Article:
Facet Joint Syndrome
Facet Joint Syndrome
Facet joint syndrome is a condition of the tiny facet joints, which lie behind and between the vertebrae. Facet joints are responsible for the spine’s flexibility and stability. With facet syndrome, these joints become swollen and inflamed, which can lead to back or neck pain, headaches, and limited mobility.
What are the facet joints?
The human spine has 24 irregular shaped bones called vertebrae. The facet joints connect these bones, with two facet joints between each pair of vertebrae (one on each side). The joints link each vertebra to those below and above it, and they allow the bones to rotate with respect to each other. Like other joints, facet joints have cartilage, which allows for smooth movement.
How common is facet joint syndrome?
In a recent study, 500 patients with chronic spine pain were evaluated. Researchers evaluated for the prevalence of facet joint pain in accordance with the criteria established by the International Association for the Study of Pain. The researchers found that the prevalence of facet joint pain for patients with chronic neck pain was 55%, and for those with thoracic spine pain, the rate was 42%. In addition, 31% of the patients with lumbar spine pain had facet joint discomfort.
What are the symptoms of facet joint syndrome?
When the facet joints become irritated, inflamed, or swollen, they cause pain and impingement (pinching) of the nerves that supply the joints. Depending on the location of the facet joint irritation, associated symptoms can include pain radiating down an arm or leg, as well as leg/arm weakness, numbness, and tingling.
How is facet joint syndrome diagnosed?
To determine if you have facet joint syndrome, the orthopedic surgeon will examine your back, evaluate muscle strength, and take a medical history. To assess for soft tissue and nerve problems, computed tomography and magnetic resonance imaging scans are used. A facet joint block can confirm the diagnosis. This involves injecting an anesthetic into or near the facet joint nerves. If there is pain relief, the doctor can assume facet joint syndrome exists.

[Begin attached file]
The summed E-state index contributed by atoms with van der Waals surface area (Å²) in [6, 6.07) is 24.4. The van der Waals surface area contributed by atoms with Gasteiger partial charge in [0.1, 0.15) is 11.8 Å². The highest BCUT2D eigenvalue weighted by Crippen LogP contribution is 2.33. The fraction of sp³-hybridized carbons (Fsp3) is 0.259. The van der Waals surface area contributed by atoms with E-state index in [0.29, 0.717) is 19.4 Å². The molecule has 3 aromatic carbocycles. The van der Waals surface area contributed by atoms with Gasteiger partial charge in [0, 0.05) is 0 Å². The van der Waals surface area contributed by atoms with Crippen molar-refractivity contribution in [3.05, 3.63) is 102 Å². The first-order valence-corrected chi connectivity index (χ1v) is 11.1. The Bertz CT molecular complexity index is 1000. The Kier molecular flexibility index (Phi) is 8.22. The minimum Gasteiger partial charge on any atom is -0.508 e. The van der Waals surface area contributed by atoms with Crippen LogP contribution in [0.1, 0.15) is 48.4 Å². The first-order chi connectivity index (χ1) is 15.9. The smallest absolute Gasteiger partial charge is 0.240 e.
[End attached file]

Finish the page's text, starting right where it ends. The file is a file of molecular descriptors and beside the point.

How is facet joint syndrome treated?
Facet joint syndrome is often treated using a combination of non-surgical measures. These include:
- Posture correction – A spinal brace will help assure proper alignment of the spine, which reduces stress on the neck and lower back.
- Physical therapy – To improve strength and flexibility, the therapist teaches the patient certain exercises. Pain relief measures used in therapy include ultrasound, electrical stimulation, and massage.
- Medications – For irritation and inflammation, nonsteroidal anti-inflammatory agents are prescribed. For nerve pain, the doctor may order anticonvulsants and/or antidepressants.
- Facet joint injection (FJI) – To provide symptom relief, the doctor can inject an anesthetic, with or without a corticosteroid, into or on the spinal nerves that supply the facet joints. These injections offer 3-6 months of pain relief.
Will I need surgery?
When conservative measures fail to provide lasting pain relief, the orthopedic specialist may recommend spine surgery. Surgical options include:
- Laminectomy – Removal of a portion of the vertebral arch to widen the spinal canal, which makes more space for nerves.
- Spinal fusion – This involves fusing (joining) two vertebrae together using bone grafts or substitutes. The graft will bind the bones together to maintain normal disc height.
- Radiofrequency rhizotomy – This procedure involves destroying the facet joint nerves using radiofrequency energy.
Manchikanti L, Broswell MV, Singh V, et al. (2004). Prevalence of facet joint pain in chronic spinal pain of cervical, thoracic, and lumbar regions. BMC Musculoskel Disord, 5, 15.